• Poet, Abe Nouk, in Melbourne. (Charlotte Grieve)
Abe Nouk’s regards his life as one of “luck”. Born in a Sudanese prison to an inmate mother, he later fled his native lands and eventually found his way to Australia as a refugee. Now Nouk uses slam poetry to smash through social stigma and preach a message of hope to asylum seekers.
By
Charlotte Grieve

20 Jun 2017 - 3:35 PM  UPDATED 23 Oct 2017 - 9:58 AM

Abe Nouk’s first nickname was “alssjin,” Arabic for “prison.” He was born behind bars in Khartoum, Sudan’s capital. His pregnant mother was imprisoned for brewing and selling alcohol, practices illegal under the Sharia law introduced in the country in 1983.

Nouk and his family of nine fled the ongoing civil war in Sudan in 1999. After spending four years in Egypt, their refugee status was approved and they arrived in Australia in early 2004 (around seven years before South Sudan gained independence from Sudan).

“Sudan is a generational inheritance of warfare, of poverty: something that we could have inherited. Luckily, it’s been different for us.”

Merely a decade ago, Nouk could not speak a word of English. Now, an award-winning slam poet, educator and creative mentor, he uses poetry humanise the refugee experience; to raise awareness of the struggles faced by refugees settling in Australia and to break the misconceptions about refugees.

“It was a way of overcoming traumatic experiences,” he says. “Poetry has been an outlet that came by chance.”

Now that people are listening so closely to his words, Nouk sees that his poetry can be a powerful change agent: it's a way to address misconceptions about refugees and spread a message of harmony and justice for the disadvantaged.

This power is not something he's taking lightly. “Whenever you sit down and write about something, you become the vessel of justice for their stories," Nouk explains. "That’s a huge responsibility. You can’t do that for pleasure, you do that for representation and empowerment."

“Getting up on stage and vocalising those pieces, to not do it would be neglecting the alliance of speaking for someone who has no voice.”

Between writing and performing poetry, Nouk gives back to the community by connecting young people who lack opportunities with a creative outlet. He set up Creative Rebellion Youth in 2013: a 24-hour recording studio in Collingwood, and it’s totally free.

“You start to see a sense of purpose when a kid expresses themselves on an instrument.”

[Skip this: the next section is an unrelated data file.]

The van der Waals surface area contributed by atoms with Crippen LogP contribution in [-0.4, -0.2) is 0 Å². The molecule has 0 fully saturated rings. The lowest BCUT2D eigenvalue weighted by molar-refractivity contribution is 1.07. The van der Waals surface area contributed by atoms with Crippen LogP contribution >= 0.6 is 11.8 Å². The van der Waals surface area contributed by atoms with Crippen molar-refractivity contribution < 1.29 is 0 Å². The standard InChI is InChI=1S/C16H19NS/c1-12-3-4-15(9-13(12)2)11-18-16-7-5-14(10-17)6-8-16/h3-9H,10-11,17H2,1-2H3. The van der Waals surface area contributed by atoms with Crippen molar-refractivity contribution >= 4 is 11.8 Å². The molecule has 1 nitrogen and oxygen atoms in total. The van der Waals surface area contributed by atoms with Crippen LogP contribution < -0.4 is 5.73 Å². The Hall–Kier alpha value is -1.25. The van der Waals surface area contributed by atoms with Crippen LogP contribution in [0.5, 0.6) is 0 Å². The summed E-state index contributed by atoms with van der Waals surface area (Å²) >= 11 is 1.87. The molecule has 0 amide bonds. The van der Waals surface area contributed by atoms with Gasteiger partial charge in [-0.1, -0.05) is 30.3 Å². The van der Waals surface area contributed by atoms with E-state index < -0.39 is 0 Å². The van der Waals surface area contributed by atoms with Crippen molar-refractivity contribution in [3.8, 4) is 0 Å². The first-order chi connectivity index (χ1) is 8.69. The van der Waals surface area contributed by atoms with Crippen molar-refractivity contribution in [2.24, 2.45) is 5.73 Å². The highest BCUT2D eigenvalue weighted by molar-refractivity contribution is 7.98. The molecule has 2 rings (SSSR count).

In pictures: The world's refugees
The world’s refugee crisis in 11 moving images from UNHCR.

The first slam poetry event Nouk performed at was in Melbourne’s iconic indie creative space, the Bella Union, in 2013. Since then, his career has rapidly progressed. He has toured the country, including a performance at the Sydney Opera House, published two books and won numerous awards for his poetry and social initiatives.

“The fact that it resonates with the public still leaves me baffled. I’ve only just learnt the language.”

It's true: the English language and sheer determination has taken Nouk to places he couldn't have ever imagined when he was living in the Sudan. Even still, the poet attributes his success to a combination of initiative, curiosity and chance.

“You cannot reap what you have not sown,” Nouk tells SBS. “But making it here, it’s kind of like a fairy tale.”

To Nouk, a ‘fairy tale’ existence means residing in metropolitan Melbourne, enjoying peace and freedom: elements of Australian life, which he says are often taken for granted.

“You’ve got to cherish these things for what they’re worth. It’s worth so much, it’s priceless.”

Above: Abe Nouk discusses the everyday realities of leaving your country for another and the internal conflicts related to being a refugee.

The acclaimed poet is energised by the opportunities he has reaped in Australia, but during events like Refugee Week and other events 'celebrating' refugees, he feels conflicted.

“Now it’s battling the guilt and gratitude,” he says. The “guilt” he speaks of comes from the lack of opportunity available to those who seek asylum in Australia today.  

"How is it that, as a people, we justify that we’re going to celebrate refugee week but there are still people locked behind closed gates.

"The people we demand that they justify the reason for them seeking asylum. My family could have easily been there."

“Is it luck? Maybe, it’s chance!” 


Sunshine, a four part drama that explores the hopes and heartbreak felt by those forging a new life in a foreign land, will air over two big weeks, premiering on Wednesday 18 October at 8.30pm on SBS. You can watch an encore screening on SBS VICELAND at 9.30pm after it airs or stream it online on SBS On Demand.

 

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